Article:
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Read: I Corinthians 2:14 (KJV) |
he great 19th-century preacher Charles Haddon Spurgeon told a story about a woman meeting Joseph Turner who was a famous romantic landscape painter of his time. The woman spoke to Joseph while he was painting, “Why do you put such extravagant colors into your pictures? I never see anything like them in nature.” Joseph replied, “Don’t you wish you did, Madam?” It was a sufficient answer. He saw them, even if she did not.
When God designed our ability to see, His divine blueprint for the eye included the eye socket, iris, cornea, optic nerve, eyelids and our eye lashes to work in concert together. Within a split second of seeing something, the images transform into 3D representations in our brain. We act on what “we see”.
At the most basic level, our sight triggers our actions and reactions – what “we do”. Thus, while all five senses are important many believe the ability to see is paramount. In God’s perfect will, some of us have 20/20 vision. However, statistics collected by the World Health Organization and others show that two thirds of the world’s population has visual impairment issue – farsighted, nearsighted or blind. Visual impairment is common and in some parts of the world preventable and correctable.
Spiritually, our ability to see is supernatural and vital for our growth. What “we see”, connects with what “we do” and our faith. FVisual impairment for a believer is a frequent and common occurrence. Failing to see what God sees, can paralyze and disable a believer. The impairment is preventable and correctable. In fact, if we do not see God working in our lives, the problem may be our spiritual eyesight, not God’s power!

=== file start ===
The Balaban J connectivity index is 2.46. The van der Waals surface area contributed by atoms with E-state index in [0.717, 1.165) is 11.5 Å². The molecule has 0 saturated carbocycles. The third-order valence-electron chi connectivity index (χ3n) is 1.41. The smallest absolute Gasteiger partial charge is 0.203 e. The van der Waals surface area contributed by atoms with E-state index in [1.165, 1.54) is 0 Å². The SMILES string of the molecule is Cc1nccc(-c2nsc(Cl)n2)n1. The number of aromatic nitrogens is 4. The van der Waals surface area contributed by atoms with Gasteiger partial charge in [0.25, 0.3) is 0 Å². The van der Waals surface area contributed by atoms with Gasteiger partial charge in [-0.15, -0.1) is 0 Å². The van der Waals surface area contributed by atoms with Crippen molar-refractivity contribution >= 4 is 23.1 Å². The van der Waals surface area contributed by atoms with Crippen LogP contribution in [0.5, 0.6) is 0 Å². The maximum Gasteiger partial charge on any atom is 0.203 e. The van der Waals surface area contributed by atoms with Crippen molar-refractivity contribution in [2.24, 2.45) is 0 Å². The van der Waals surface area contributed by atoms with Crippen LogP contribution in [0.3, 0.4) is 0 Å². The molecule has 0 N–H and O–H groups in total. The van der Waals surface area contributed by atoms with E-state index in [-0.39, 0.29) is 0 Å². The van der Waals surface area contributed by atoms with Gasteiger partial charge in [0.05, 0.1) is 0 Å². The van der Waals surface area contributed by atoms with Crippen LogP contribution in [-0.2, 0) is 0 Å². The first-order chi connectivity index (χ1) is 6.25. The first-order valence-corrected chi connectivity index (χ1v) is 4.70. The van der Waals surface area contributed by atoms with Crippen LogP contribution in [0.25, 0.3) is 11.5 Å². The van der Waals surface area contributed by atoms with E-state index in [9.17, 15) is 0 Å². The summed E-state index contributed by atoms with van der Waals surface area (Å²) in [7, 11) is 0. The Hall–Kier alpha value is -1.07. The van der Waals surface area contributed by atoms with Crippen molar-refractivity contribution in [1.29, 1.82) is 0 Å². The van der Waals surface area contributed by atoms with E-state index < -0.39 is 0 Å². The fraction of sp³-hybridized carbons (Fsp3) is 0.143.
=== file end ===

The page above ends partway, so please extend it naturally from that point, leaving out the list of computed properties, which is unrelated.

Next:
Believers have distinct types of vision, similar to the physical vision we possess. A believer can be blind, nearsighted, or farsighted based on the situation faced. Our daily goal is to see what God sees. For the next few weeks, let us look at the meaning of the proposed different types of spiritual sight:
• Physically: The lack of sight obviously brings challenges in our modern-day world. Blindness can be congenital (at birth) or accidental.
• Spiritually: Blindness involves the inability to see God at work in our lives or the lives of others.
Symptom: Exhibits the inability to connect the dots between the out of control events in life and their spiritual obedience. The believer is likely to turn away from God and towards the darkness of sin.
• Physically: Nearsighted people have difficulty seeing things far away.
• Spiritually: Nearsighted believers tend to focus on the here-and-now and not see the big picture.
Symptom: Clear focus when it comes to identifying problems, obstacles, and difficulties in everyday life, but great difficulty in focusing on the reservoir of power and protection, which God has provided to meet those problems head-on.
• Physically: Farsighted people have difficulty seeing things near or close to them.